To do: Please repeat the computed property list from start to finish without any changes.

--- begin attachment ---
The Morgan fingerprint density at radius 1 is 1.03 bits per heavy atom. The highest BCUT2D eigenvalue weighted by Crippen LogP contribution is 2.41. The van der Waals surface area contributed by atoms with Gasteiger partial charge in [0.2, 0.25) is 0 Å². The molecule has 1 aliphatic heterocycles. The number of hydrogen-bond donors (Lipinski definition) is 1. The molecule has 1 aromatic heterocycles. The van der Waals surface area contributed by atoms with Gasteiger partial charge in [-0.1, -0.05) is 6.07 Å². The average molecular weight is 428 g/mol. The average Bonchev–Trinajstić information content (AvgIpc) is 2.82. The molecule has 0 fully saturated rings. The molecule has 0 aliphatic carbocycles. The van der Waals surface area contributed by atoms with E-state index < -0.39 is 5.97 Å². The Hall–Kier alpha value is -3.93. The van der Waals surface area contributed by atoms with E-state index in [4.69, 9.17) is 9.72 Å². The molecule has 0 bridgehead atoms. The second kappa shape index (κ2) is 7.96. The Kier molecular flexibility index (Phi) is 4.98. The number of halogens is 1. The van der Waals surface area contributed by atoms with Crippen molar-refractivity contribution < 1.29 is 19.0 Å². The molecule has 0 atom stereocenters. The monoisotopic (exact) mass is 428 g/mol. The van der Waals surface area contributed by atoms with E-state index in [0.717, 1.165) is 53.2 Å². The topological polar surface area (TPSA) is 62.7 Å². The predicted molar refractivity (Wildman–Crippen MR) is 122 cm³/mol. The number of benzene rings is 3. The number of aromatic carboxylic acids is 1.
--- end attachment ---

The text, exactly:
The Morgan fingerprint density at radius 1 is 1.03 bits per heavy atom. The highest BCUT2D eigenvalue weighted by Crippen LogP contribution is 2.41. The van der Waals surface area contributed by atoms with Gasteiger partial charge in [0.2, 0.25) is 0 Å². The molecule has 1 aliphatic heterocycles. The number of hydrogen-bond donors (Lipinski definition) is 1. The molecule has 1 aromatic heterocycles. The van der Waals surface area contributed by atoms with Gasteiger partial charge in [-0.1, -0.05) is 6.07 Å². The average molecular weight is 428 g/mol. The average Bonchev–Trinajstić information content (AvgIpc) is 2.82. The molecule has 0 fully saturated rings. The molecule has 0 aliphatic carbocycles. The van der Waals surface area contributed by atoms with E-state index < -0.39 is 5.97 Å². The Hall–Kier alpha value is -3.93. The van der Waals surface area contributed by atoms with E-state index in [4.69, 9.17) is 9.72 Å². The molecule has 0 bridgehead atoms. The second kappa shape index (κ2) is 7.96. The Kier molecular flexibility index (Phi) is 4.98. The number of halogens is 1. The van der Waals surface area contributed by atoms with Crippen molar-refractivity contribution < 1.29 is 19.0 Å². The molecule has 0 atom stereocenters. The monoisotopic (exact) mass is 428 g/mol. The van der Waals surface area contributed by atoms with E-state index in [0.717, 1.165) is 53.2 Å². The topological polar surface area (TPSA) is 62.7 Å². The predicted molar refractivity (Wildman–Crippen MR) is 122 cm³/mol. The number of benzene rings is 3. The number of aromatic carboxylic acids is 1.